WOODSTOCK – A probationer learned Wednesday he shouldn’t call a judge “dude.”
Mitchell Hagger Butler appeared in Shenandoah County Circuit Court via video while held at Rappahannock-Shenandoah-Warren Regional Jail on alleged probation violations. Butler, 32, of Strasburg, stands accused of violating his probation, which was imposed for two drug convictions. A judge issued a warrant for Butler’s arrest and ordered the probationer’s appearance in court.
Commonwealth’s Attorney Amanda Wiseley told Judge Kevin Black that the jail accidentally released Butler early before serving his nine-month sentence.
Judge Dennis L. Hupp sentenced Butler on Jan. 9 to serve nine months of a five-year prison term for distribution of methadone and five years, all time suspended, for a second conviction of the same offense. Hupp ordered Butler to complete four years of supervised probation followed by two years of unsupervised probation.
Online records show Butler was booked in the jail on Feb. 15 and then released May 9.
Earlier during the Wednesday session, the judge asked how a person ordered to appear in court could refuse to do so.
“I’m not going to let the loonies run the funny farm,” Black said.
Assistant Commonwealth’s Attorney Amanda Strecky advised Black that “this is not an unusual circumstance for Mr. Butler.” Strecky added that the court usually receives a letter noting his refusal.
A memorandum dated July 2 states that officer A. Anderson went to take Mitchell out of an intake cell at 7:56 a.m. Tuesday. The Circuit Court received the memorandum at 7:59 a.m. Wednesday, according to the official time stamp.
“(Butler) said he didn’t want to go, he wasn’t going to go, and that he refused to go. End of report,” Anderson states in the memorandum.
Black asked Butler why he did not appear in person in court, along with other inmates brought to the facility.
“I was asleep,” Butler said. “You know, this is none of my fault 'cause the jail released me early and I went back to work and they’re trying to play these games.”
Black stopped Butler and asked him again to explain why he didn’t appear in court.
“Well I ain’t in court 'cause ... nobody come got me this morning,” Butler said.
“They didn’t wake ya up, huh?” Black asked.
“I’m right here,” Butler replied. “I’m sittin’ here wondering why they playin’ games with me.”
Black went on to say Butler was scheduled to appear in court based on a report of an alleged probation violation. The judge repeatedly asked Butler to stop talking as he explained the situation.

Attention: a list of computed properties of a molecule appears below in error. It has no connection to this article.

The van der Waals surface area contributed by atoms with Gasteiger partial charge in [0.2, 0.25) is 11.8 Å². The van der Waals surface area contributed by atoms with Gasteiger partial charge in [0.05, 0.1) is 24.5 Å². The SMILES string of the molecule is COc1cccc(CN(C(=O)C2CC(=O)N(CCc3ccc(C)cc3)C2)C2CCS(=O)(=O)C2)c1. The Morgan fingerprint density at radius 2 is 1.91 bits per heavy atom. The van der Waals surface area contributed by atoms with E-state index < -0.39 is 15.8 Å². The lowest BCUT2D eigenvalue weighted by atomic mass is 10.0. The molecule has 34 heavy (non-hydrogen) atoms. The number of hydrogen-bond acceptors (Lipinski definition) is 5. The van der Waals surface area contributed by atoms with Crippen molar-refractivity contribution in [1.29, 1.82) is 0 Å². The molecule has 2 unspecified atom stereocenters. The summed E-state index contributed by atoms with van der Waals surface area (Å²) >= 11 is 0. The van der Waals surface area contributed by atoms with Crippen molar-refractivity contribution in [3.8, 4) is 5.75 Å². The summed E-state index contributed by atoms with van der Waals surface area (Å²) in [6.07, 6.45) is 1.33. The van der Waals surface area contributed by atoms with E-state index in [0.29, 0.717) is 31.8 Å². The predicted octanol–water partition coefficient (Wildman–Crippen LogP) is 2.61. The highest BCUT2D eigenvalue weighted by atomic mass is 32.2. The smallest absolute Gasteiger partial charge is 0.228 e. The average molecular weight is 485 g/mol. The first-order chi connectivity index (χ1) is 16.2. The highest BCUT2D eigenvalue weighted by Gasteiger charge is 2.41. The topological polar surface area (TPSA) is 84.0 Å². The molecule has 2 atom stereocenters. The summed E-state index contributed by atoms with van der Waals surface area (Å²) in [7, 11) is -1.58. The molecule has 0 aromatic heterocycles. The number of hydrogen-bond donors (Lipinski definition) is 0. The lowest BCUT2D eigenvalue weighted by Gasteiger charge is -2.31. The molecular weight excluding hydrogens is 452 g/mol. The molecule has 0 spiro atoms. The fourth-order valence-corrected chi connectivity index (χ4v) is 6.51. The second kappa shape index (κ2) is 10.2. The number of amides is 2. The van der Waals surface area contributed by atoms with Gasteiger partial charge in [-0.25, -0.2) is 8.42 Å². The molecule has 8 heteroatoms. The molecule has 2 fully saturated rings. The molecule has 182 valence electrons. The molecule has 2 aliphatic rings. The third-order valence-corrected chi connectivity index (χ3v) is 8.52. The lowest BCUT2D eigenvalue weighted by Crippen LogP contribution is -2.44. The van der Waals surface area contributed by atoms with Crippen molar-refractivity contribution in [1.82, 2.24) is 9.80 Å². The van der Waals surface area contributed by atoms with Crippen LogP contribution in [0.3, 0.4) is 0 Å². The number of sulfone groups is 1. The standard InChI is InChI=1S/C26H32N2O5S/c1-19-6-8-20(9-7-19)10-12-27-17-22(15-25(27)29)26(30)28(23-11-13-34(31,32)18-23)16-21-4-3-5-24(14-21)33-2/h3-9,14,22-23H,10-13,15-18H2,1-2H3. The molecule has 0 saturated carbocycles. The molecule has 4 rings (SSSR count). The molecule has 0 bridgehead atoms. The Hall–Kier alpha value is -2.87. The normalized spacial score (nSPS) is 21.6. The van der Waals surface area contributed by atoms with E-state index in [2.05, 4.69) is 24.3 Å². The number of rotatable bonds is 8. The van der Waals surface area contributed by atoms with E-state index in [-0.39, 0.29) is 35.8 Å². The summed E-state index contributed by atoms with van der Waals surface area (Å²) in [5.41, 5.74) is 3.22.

“I’m not arguing with you,” Black said. “I’m telling you why you’re here.”
Black then asked Butler questions about his ability to afford an attorney or if he wanted the court to appoint legal counsel. At one point during the ensuing exchange, Butler asked how he could afford to hire an attorney while held in jail. Butler asked if the court would grant his release on bond so he can hire an attorney.
“It’s not ‘I’m gonna hire my attorney judge if you let me outta jail,’” Black said. “I’m asking you 'do you plan to hire your own attorney' or do you want to consider appointing an attorney.”
Butler eventually said he wanted Black to consider appointing an attorney but then started to talk about his current case and said he “didn’t do nothing wrong.”
“That’ll be for another day,” Black said.
The judge asked Butler if he had read the major violation report completed by the probation officer.
“Dude, the only thing they told me was the jail-” Butler started to say.
“You got an attitude problem, sir,” Black interjected. “You’re not calling me dude.”
The judge had to interrupt Butler and stop the probationer from talking about the particulars of the allegation. Black again asked Butler if he had read the major violation report. Butler said no one had told him about a major probation violation.
“The only thing that he told me was they released me early,” Butler said.
Black advised Butler to read the report.
The judge continued to ask Butler questions about his finances and dependents to determine if he qualified for a court-appointed attorney. Black said Butler qualified for an attorney and appointed Assistant Public Defender Peter McDermott to represent him.
“I don’t want him,” Butler said.
“You don’t get to pick who you get,” Black told Butler. “That’s who you get. If you want to hire somebody else, you can certainly hire somebody else.”
“How can I hire someone else while I’m sitting in jail, your honor?” Butler asked.
“Well, that’ll be between you and Mr. McDermott to talk about,” Black replied.
The judge proceeded to ask parties about scheduling a date for the next proceeding in the case.
“Y’all make me losing my mind and I’m done with you,” Butler said. “Peace out.”
Butler could then be heard saying an expletive but the judge did not respond. Rather, the judge continued to talk to the attorneys about scheduling the case. Black then set a hearing on July 24 to determine if the probationer should receive a bond.